(c) Evaluation of evidence. Generally, the highest probative value will be accorded to a public record of birth or a church record of birth or baptism established or recorded before age 5. Where such record is not available, and other documents are submitted as evidence of age, in determining their probative value, consideration will be given to when such other documents are established or recorded, and the circumstances attending their establishment or recordation. Among the documents which may be submitted for such purpose are: school record, census record. . . . (Emphasis added.)

See, Rodgers v. Cohen, 304 F.Supp. 91 (E.D. Va., 1968), citing Tindle v. Celebrezze, 210 F.Supp. 912 (s.D. Cal., 1962).

The administrative transcript does not contain a public, church or a baptismal record of plaintiff's birth established or recorded prior to Mr. Blangy's attaining the age of five. If such evidence had been presented to the Secretary,it would, pursuant to Regulation 404.703 above, have been accorded the highest probative value. Instead, as mentioned, the Xenia school reports are the earliest records, and they apparently were not established for any self-serving purpose on the part of the plaintiff. Hence, in accordance with Regulation 404.703, the Secretary was correct in assigning considerable weight to these records. In this regard, we cannot help but note that if Mr. Blangy was born in 1902, as claimed he would have been twelve or thirteen years of age when he entered the first grade of school at Xenia, Ohio, and, to say the least that seems quite unlikely.

The administrative transcript also discloses that Mr. Blangy was employed by the Armco Steel Corporation on May 11, 1929 and their files reflect his date of birth as September 28, 1907. This constitutes further substantial evidence to support the Secretary's decision.

The first time it is clearly shown that plaintiff used 1902 as his year of birth was in the early 1940s when he registered for the draft. Thereafter, along with other years, 1902 was, on various occasions, again employed by Mr. Blangy. Subsequent to 1940 other witnesses on Mr. Blangy's behalf also testified or signed documents asserting plaintiff's date of birth to be September 28, 1902. It has not been shown that any of these assertions were based on records which were transcribed during plaintiff's early years. To the contrary, they simply appear to be statements premised upon the particular individual's recollection. In such a context we deem it within the Secretary's discretion to attach little or no significance to such statements. See, Tootalian v. Cohen, 296 F.Supp. 1253 (N.D. Ohio, 1968) wherein the Court stated:

The secretary could have found that these document were not reliable on grounds other than the integrity of the witnesses who signed them because of the long time that passed from the birth of the plaintiff before they actually made the statements certified by the church. This is equally true of the certificate issued on the statement of the plaintiff's mother since there is no indication that her statement is based on ancient records in her possession.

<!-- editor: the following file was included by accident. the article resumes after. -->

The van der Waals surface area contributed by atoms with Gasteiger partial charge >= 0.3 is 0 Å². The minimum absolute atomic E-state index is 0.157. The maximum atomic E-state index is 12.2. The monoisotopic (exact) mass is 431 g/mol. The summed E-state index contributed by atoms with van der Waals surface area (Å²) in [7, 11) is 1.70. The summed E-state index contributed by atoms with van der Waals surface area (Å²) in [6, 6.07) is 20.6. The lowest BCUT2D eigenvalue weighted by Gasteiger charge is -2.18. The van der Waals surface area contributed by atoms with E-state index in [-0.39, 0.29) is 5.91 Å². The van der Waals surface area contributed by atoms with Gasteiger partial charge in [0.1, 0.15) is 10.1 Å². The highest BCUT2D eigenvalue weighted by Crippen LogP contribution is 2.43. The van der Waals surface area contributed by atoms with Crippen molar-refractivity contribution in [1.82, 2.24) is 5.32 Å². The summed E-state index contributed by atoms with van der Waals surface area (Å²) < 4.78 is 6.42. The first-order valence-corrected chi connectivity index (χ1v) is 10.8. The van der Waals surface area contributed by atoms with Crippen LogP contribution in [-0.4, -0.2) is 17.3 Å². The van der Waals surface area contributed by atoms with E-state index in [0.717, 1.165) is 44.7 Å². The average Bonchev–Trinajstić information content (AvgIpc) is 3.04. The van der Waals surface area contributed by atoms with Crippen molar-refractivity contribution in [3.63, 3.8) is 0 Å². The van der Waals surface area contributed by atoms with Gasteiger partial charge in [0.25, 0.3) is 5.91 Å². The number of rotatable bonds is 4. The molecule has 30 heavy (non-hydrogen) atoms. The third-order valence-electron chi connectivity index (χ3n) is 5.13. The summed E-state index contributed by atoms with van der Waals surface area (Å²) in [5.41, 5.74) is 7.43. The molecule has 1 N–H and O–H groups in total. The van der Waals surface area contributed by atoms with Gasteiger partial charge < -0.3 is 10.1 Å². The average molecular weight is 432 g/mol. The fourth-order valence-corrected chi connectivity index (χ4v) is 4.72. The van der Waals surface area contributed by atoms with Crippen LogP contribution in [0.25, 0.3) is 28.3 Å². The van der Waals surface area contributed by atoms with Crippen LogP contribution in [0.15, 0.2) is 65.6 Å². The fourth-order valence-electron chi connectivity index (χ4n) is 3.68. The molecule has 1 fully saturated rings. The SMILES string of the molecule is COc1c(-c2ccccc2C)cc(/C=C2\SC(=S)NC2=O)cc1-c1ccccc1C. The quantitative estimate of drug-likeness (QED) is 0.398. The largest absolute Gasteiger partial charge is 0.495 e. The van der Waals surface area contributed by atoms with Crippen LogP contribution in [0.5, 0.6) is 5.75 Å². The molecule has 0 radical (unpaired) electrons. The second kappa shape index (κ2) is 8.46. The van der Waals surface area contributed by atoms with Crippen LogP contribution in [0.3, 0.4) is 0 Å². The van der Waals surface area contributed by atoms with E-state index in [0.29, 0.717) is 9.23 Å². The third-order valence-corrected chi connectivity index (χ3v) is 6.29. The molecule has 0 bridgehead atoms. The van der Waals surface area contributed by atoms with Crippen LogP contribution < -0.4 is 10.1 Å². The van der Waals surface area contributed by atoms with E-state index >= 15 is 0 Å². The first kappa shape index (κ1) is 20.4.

This holds true for the plaintiff because he candidly admitted at the administrative hearing that he did not have a very good memory for dates and that he did not know why he had given so many different dates of birth throughout his lifetime.

We have not overlooked the fact that plaintiff has presented a number of arguments supporting his contention that 1902 was the year of his birth. Most of the arguments are directed to the weight that the Secretary should have given certain documents and statements. As indicated above, we find it was within the Secretary's discretion to ascribe different probative value to the various exhibits and oral testimony and he did not abuse his discretion. There have been other arguments raised as, for example, that it is documented that plaintiff's sister, Mary Blangy, was born in 1900, while his brother, Charles Blangy, was born in 1905, and that personal statements as well as the 1920 census report establish that plaintiff was younger than Mary, but older than Charles, and, therefore, his year of birth was between 1900 and 1905. We noted that the personal statements were made on the basis of recollection which spanned, at least, a period of thirty years and thus it was within the Secretary's discretion to assign little or no weight thereto. The plaintiff's reliance upon the 1920 census report is misplaced for that report only indicates plaintiff's age and does not show his date or year of birth. In addition, it does not reveal Mary's or Charles' age, date, or year of birth. If plaintiff's argument is that the listing on the census report implies the order of birth of the Blangy children, it is inconsistent with Mr. Blangy's testimony at the administrative hearing. There he stated the order of birth was: (1) Mary; (2) himself, (3) Charles, (4) James, and (5) Virgil. The Blangy children are listed on the census report as (1) Mary, (2) Harry, (3) James, (4) Virgle (sic), (5) Charles, and (6) Robert. Such inconsistences were for the Secretary, and not this Court, to resolve.

The best that can be said of this case is that an irreconcilable conflict exists as to plaintiff's date of birth and thus it certainly cannot be said that his birthday is free from doubt. This Court is, however, bound to apply the substantial evidence rule and must affirm the judgment of the Secretary, even if we would have reached a different decision had we heard the case de novo. Walters v. Gardner, 397 F.2d 89 (6 Cir., 1968); Lane v. Gardner, supra. As set forth above, we feel there is substantial evidence to support the Secretary's finding.

[1] On October 30, 1969, Mr. Blangy filed another application for retirement benefits. On the basis of that application and pending outcome of this litigation the Social Security Administration awarded the plaintiff interim retirement benefits based on September 28, 1907 as his date of birth.